“What right do we have to kill somebody in some other country who we don't like?”
This idea, that the United States has the right to invade, bomb, and kill, is a myth that renowned author and intellectual Noam Chomsky debunked during a 25-minute interview with Abby Martin for teleSUR's The Empire Files.
Even if the Doctors Without Borders hospital in Kunduz, Afghanistan, which the United States bombed in October, had been only full of Taliban, Chomsky asks, why does the United States feel it has the right to kill people there?
“The idea that we have the right to use force and violence at will is accepted pretty much across the spectrum,” Chomsky said of politicians and the media in the United States. “The very idea of invading is criminal, but try to find someone who describes it as a crime. Obama is praised because he describes (the Iraq War) as a mistake.”
Obama is considered an anti-war candidate (but) Obama is running a global terror program of a kind that has never been seen before
Calling the invasion of Iraq “the worst crime of this century,” Chomsky said, “Suppose it had worked ... it's still a major crime, why do we have the right to invade another country?”
He points out that in the current landscape of U.S. presidential contenders there is not one true anti-war candidate.
“For example, Obama is considered an anti-war candidate (but) Obama is running a global terror program of a kind that has never been seen before, the drone program,” he said.
He says this pro-war, right-wing shift has been a result of the implementation of neoliberal policies, which shifted both parties to the right, pushing the Republicans “off the spectrum.”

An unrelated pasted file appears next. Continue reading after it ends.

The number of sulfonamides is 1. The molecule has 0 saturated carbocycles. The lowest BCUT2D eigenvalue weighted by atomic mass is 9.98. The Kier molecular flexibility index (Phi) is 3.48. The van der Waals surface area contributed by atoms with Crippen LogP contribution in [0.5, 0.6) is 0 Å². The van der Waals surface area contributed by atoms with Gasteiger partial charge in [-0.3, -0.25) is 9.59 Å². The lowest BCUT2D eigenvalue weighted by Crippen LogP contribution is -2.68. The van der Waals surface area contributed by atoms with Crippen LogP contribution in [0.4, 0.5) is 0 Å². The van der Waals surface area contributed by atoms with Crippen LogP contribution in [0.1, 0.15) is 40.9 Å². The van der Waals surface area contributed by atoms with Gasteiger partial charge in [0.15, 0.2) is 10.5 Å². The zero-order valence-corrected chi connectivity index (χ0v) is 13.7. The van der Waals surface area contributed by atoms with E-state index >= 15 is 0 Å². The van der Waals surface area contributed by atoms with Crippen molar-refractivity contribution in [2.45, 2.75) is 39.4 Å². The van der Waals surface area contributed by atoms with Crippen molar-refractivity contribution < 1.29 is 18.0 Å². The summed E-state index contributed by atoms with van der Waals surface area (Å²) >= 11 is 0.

“They became so dedicated to the interests of the extreme wealth and powerful that they couldn't get votes,” Chomsky said. “So they had to turn to other constituencies that were there, but were never politically mobilized, like Christian evangelicals (and) people who are so terrified that they have to carry a gun into a coffee shop.”
In doing so, the Republican Party “abandoned any pretense of being a normal political party” to become “a radical insurgency which has abandoned parliamentary politics.”
“The only thing that's ever going to bring about any meaningful change is ongoing, dedicated popular movements, which don't pay any attention to the election cycle.”
Chomsky said the result is that today's Democrats have shifted to the right as well.
“Today's mainstream Democrats are pretty much what used to be called moderate Republicans,” he said. “Someone like Eisenhower, for example, would be considered way out on the Left.”
He calls today's Republican “libertarian” principles “anarcho-capitalism,” saying that if the U.S. were to implement policy based on those theories, “the whole society would collapse ... it would be tyranny.”
Traditional libertarianism was a left-wing ideology, Chomsky explains, opposed to master-servant relations, “but not in this version.”
Chomsky talks about Bernie Sanders, who is considered the most left-wing and progressive of the presidential candidates, calling him important and impressive, saying he is “doing good and courageous things.” However, he says, Sanders' campaign “ought to be directed to sustaining a popular movement which will use the election as an incentive, but then go on, but unfortunately it's not.”
“When the election's over, the movement's going to die,” Chomsky observes. “The only thing that's ever going to bring about any meaningful change is ongoing, dedicated popular movements, which don't pay any attention to the election cycle.”